After a bruising year, Ampol revs up rebrand and green fuel ambitions

On the side of the Sturt Highway in Wagga Wagga this month, a milestone was reached. The old Caltex sign was taken down and replaced with a new one: “Ampol,” it said. Red letters on a white background. It was the 300th petrol station the company has rebadged since January.

“We’re on track to complete the entire network of almost 1900 sites before the end of next year,” Ampol’s retail boss Jo Taylor says. “You turn the corner, you’ll see an Ampol.”

Last year was one of extraordinary upheaval for Australia’s fuel suppliers. Lockdown restrictions to arrest coronavirus brought normal life to a halt, wiping out sales of petrol, diesel and jet fuel on a scale never seen before. The crash pushed some parts of the industry to breaking point, with two of Australia’s four oil refineries closing their doors for good.

The fuel giant formerly known as Caltex Australia had to confront those challenges and more. After US oil major Chevron terminated a licensing agreement, the company began the mammoth task of rebadging its nationwide fuel network as Ampol, the once-ubiquitous Australian brand phased out in the mid-1990s. Matt Halliday was chosen to replace Julian Segal as CEO to steer the business through.

In reviving the Ampol brand, Halliday insists there are more benefits than challenges. In a market saturated with foreign brands like BP (British Petroleum), Shell (Anglo-Dutch) and Mobil (American), the name Ampol, they hope, might just stand out.

“The Ampol brand is one that strongly resonates with Australians,” Halliday says. “We will continue to leverage our position as the only major Australian fuel brand to win new customers.”

Halliday, formerly an executive at Rio Tinto before joining Caltex Australia as chief financial officer, took the reins as Ampol CEO at a decidedly turbulent time last year. As fuel usage collapsed across the country, its profit crashed by 38 per cent for the 12 months to December. Losses at its Brisbane oil refinery – which processes crude oil into fuel products – blew out to $145 million, down from a profit of $70 million the prior year.

The company was forced to launch a review into the future of that refinery, and the hundreds of workers employed there, including whether to shut it down and convert the site to a fuel-import terminal instead.

This year, snap COVID-19 lockdowns continue to depress fuel volumes and a dark cloud hangs over jet fuel in particular. But Ampol has told investors it expects to see a recovery in demand as the year progresses. And last month, Halliday delivered the good news for refining workers that Brisbane would remain operating until at least 2027 after striking a deal with the Morrison government. A rescue package for it and Viva Energy’s Geelong refinery, which includes a 1.8¢-a-litre payment for locally made fuel and further grants of as much as $125 million to upgrade their refineries to meet new sulphur fuel limits, passed parliament last Wednesday with bipartisan support.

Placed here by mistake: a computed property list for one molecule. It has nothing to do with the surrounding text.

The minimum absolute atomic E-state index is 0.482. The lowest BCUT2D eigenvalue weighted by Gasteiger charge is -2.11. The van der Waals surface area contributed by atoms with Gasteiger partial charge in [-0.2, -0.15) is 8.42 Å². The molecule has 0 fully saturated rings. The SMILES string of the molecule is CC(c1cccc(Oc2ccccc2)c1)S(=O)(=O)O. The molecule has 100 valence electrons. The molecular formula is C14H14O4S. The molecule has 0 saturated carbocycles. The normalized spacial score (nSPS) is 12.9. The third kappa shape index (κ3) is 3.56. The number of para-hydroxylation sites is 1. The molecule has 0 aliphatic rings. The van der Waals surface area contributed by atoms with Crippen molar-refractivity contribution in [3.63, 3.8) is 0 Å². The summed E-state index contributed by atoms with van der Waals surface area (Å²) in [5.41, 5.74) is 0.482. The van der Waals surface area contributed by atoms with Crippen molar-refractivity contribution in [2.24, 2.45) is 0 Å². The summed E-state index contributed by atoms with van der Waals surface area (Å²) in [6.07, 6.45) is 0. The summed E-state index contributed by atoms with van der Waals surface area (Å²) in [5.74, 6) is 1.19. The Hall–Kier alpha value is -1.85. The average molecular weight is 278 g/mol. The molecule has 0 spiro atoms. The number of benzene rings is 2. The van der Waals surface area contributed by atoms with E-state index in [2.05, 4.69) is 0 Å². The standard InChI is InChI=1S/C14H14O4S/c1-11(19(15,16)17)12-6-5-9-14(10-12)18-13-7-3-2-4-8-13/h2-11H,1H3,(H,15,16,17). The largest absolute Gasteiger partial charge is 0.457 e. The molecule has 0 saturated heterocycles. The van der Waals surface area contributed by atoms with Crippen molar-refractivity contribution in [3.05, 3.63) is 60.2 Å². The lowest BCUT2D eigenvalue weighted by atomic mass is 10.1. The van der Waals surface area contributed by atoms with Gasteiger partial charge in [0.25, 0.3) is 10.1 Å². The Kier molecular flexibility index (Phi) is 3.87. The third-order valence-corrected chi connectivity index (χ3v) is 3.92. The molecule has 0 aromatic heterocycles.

“Our decision to maintain refining operations at Lytton provides clarity and a path forward for our valued employees, supporting the continued employment of 550 Australian manufacturing jobs and the indirect employment of hundreds more,” Halliday says.

As the electric vehicle era begins to dawn and concerns around greenhouse gases deepen, climate advocates have questioned the merits of taxpayer subsidies for fossil fuels and dispute the necessity to retain domestic fuel-production capacity.

“The oil industry is a key driver of climate change,” Greenpeace Australia says. “Rather than propping up one of the biggest drivers of climate change, the federal government should be investing in electric vehicle infrastructure and the electrification of our transport systems, which currently rely on oil and contribute around 19 per cent of Australia’s domestic emissions.”

While Halliday and others in the fuel sector insist an “orderly transition” to a cleaner transport fleet will take time and traditional fuels will play a big role for many years, he says Ampol is attuned to the fact the energy transition is accelerating and the business must evolve with it.

In May, he mapped out Ampol’s decarbonisation and transition strategy, committing to neutralising operational emissions by 2040 and launching investments in future energy solutions including powering electric vehicles and manufacturing green hydrogen. “We know our customers’ needs are changing,” he says. “Our infrastructure assets, integrated supply chain capabilities, Australian brand, and industry knowledge will play an important role in delivering a range of energy solutions for our customers in the future to support change across major parts of the Australian economy.”

Extracted from The Sydney Morning Herald

Scroll to Top